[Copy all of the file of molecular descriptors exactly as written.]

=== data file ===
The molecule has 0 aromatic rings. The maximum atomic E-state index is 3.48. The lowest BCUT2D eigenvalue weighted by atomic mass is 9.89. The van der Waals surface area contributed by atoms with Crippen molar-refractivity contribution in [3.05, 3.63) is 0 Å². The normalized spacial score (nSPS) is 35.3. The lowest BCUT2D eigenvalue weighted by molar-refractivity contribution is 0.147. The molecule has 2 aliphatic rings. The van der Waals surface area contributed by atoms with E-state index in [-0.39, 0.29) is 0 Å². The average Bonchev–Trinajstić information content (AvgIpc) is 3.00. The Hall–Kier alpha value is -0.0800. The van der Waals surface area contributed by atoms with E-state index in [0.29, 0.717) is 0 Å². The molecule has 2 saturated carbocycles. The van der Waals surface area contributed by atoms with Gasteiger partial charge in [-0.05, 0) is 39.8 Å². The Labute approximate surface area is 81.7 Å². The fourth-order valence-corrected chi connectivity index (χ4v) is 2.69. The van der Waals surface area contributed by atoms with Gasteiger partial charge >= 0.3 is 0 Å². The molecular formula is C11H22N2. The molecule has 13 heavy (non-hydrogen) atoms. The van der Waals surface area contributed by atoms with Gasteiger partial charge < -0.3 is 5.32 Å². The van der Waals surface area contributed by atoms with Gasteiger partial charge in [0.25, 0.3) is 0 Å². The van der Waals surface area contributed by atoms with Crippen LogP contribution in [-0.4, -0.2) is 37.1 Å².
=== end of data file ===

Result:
The molecule has 0 aromatic rings. The maximum atomic E-state index is 3.48. The lowest BCUT2D eigenvalue weighted by atomic mass is 9.89. The van der Waals surface area contributed by atoms with Crippen molar-refractivity contribution in [3.05, 3.63) is 0 Å². The normalized spacial score (nSPS) is 35.3. The lowest BCUT2D eigenvalue weighted by molar-refractivity contribution is 0.147. The molecule has 2 aliphatic rings. The van der Waals surface area contributed by atoms with E-state index in [-0.39, 0.29) is 0 Å². The average Bonchev–Trinajstić information content (AvgIpc) is 3.00. The Hall–Kier alpha value is -0.0800. The van der Waals surface area contributed by atoms with E-state index in [0.29, 0.717) is 0 Å². The molecule has 2 saturated carbocycles. The van der Waals surface area contributed by atoms with Gasteiger partial charge in [-0.05, 0) is 39.8 Å². The Labute approximate surface area is 81.7 Å². The fourth-order valence-corrected chi connectivity index (χ4v) is 2.69. The van der Waals surface area contributed by atoms with Gasteiger partial charge >= 0.3 is 0 Å². The molecular formula is C11H22N2. The molecule has 13 heavy (non-hydrogen) atoms. The van der Waals surface area contributed by atoms with Gasteiger partial charge < -0.3 is 5.32 Å². The van der Waals surface area contributed by atoms with Gasteiger partial charge in [0.25, 0.3) is 0 Å². The van der Waals surface area contributed by atoms with Crippen LogP contribution in [-0.4, -0.2) is 37.1 Å².